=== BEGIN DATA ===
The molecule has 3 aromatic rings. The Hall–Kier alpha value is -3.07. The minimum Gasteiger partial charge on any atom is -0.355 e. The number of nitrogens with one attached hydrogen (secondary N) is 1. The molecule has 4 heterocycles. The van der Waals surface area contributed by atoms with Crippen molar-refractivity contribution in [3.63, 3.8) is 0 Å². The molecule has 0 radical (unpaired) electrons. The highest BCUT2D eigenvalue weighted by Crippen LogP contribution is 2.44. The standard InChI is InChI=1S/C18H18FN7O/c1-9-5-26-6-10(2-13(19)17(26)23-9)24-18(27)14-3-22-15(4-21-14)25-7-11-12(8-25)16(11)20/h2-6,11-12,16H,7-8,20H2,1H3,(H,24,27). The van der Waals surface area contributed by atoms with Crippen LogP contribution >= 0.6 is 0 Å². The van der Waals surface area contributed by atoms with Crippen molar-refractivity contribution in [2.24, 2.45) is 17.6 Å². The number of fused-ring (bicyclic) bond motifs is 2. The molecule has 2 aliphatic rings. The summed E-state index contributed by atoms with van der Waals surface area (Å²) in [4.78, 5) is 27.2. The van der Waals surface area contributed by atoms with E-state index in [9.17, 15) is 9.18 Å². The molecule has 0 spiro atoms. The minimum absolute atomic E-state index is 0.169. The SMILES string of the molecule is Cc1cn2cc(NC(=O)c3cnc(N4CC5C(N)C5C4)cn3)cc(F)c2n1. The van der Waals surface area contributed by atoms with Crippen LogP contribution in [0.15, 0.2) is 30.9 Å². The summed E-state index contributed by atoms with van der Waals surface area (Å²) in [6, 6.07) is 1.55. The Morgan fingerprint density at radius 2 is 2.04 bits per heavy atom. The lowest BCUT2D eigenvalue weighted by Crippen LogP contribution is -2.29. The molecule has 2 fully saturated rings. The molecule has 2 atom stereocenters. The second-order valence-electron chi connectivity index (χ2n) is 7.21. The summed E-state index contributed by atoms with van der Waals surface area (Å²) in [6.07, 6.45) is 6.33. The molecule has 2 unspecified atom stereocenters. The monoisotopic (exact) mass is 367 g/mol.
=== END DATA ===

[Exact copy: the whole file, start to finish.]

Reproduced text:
The molecule has 3 aromatic rings. The Hall–Kier alpha value is -3.07. The minimum Gasteiger partial charge on any atom is -0.355 e. The number of nitrogens with one attached hydrogen (secondary N) is 1. The molecule has 4 heterocycles. The van der Waals surface area contributed by atoms with Crippen molar-refractivity contribution in [3.63, 3.8) is 0 Å². The molecule has 0 radical (unpaired) electrons. The highest BCUT2D eigenvalue weighted by Crippen LogP contribution is 2.44. The standard InChI is InChI=1S/C18H18FN7O/c1-9-5-26-6-10(2-13(19)17(26)23-9)24-18(27)14-3-22-15(4-21-14)25-7-11-12(8-25)16(11)20/h2-6,11-12,16H,7-8,20H2,1H3,(H,24,27). The van der Waals surface area contributed by atoms with Crippen LogP contribution >= 0.6 is 0 Å². The van der Waals surface area contributed by atoms with Crippen molar-refractivity contribution in [2.24, 2.45) is 17.6 Å². The number of fused-ring (bicyclic) bond motifs is 2. The molecule has 2 aliphatic rings. The summed E-state index contributed by atoms with van der Waals surface area (Å²) in [4.78, 5) is 27.2. The van der Waals surface area contributed by atoms with E-state index in [9.17, 15) is 9.18 Å². The molecule has 0 spiro atoms. The minimum absolute atomic E-state index is 0.169. The SMILES string of the molecule is Cc1cn2cc(NC(=O)c3cnc(N4CC5C(N)C5C4)cn3)cc(F)c2n1. The van der Waals surface area contributed by atoms with Crippen LogP contribution in [0.15, 0.2) is 30.9 Å². The summed E-state index contributed by atoms with van der Waals surface area (Å²) in [6, 6.07) is 1.55. The Morgan fingerprint density at radius 2 is 2.04 bits per heavy atom. The lowest BCUT2D eigenvalue weighted by Crippen LogP contribution is -2.29. The molecule has 2 fully saturated rings. The molecule has 2 atom stereocenters. The second-order valence-electron chi connectivity index (χ2n) is 7.21. The summed E-state index contributed by atoms with van der Waals surface area (Å²) in [6.07, 6.45) is 6.33. The molecule has 2 unspecified atom stereocenters. The monoisotopic (exact) mass is 367 g/mol.